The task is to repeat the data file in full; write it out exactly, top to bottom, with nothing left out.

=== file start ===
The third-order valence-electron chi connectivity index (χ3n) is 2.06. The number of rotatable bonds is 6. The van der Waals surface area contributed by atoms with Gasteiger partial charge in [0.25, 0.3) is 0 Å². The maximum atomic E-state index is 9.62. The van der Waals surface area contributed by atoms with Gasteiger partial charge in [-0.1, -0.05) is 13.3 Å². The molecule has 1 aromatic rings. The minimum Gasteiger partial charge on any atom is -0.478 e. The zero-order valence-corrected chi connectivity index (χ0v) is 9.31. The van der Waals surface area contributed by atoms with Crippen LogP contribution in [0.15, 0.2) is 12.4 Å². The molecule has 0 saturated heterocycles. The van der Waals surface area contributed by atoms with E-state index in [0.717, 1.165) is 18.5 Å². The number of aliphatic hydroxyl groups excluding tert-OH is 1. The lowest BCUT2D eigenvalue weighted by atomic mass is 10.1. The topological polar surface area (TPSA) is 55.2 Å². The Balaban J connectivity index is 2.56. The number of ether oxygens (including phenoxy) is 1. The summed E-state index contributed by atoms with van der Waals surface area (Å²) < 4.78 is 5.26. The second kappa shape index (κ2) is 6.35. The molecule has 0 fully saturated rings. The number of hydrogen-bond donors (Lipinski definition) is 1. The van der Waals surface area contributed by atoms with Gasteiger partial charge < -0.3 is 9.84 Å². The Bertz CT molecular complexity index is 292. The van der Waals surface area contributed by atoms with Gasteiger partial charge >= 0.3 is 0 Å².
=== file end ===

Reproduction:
The third-order valence-electron chi connectivity index (χ3n) is 2.06. The number of rotatable bonds is 6. The van der Waals surface area contributed by atoms with Gasteiger partial charge in [0.25, 0.3) is 0 Å². The maximum atomic E-state index is 9.62. The van der Waals surface area contributed by atoms with Gasteiger partial charge in [-0.1, -0.05) is 13.3 Å². The molecule has 1 aromatic rings. The minimum Gasteiger partial charge on any atom is -0.478 e. The zero-order valence-corrected chi connectivity index (χ0v) is 9.31. The van der Waals surface area contributed by atoms with Crippen LogP contribution in [0.15, 0.2) is 12.4 Å². The molecule has 0 saturated heterocycles. The van der Waals surface area contributed by atoms with E-state index in [0.717, 1.165) is 18.5 Å². The number of aliphatic hydroxyl groups excluding tert-OH is 1. The lowest BCUT2D eigenvalue weighted by atomic mass is 10.1. The topological polar surface area (TPSA) is 55.2 Å². The Balaban J connectivity index is 2.56. The number of ether oxygens (including phenoxy) is 1. The summed E-state index contributed by atoms with van der Waals surface area (Å²) < 4.78 is 5.26. The second kappa shape index (κ2) is 6.35. The molecule has 0 fully saturated rings. The number of hydrogen-bond donors (Lipinski definition) is 1. The van der Waals surface area contributed by atoms with Gasteiger partial charge < -0.3 is 9.84 Å². The Bertz CT molecular complexity index is 292. The van der Waals surface area contributed by atoms with Gasteiger partial charge >= 0.3 is 0 Å².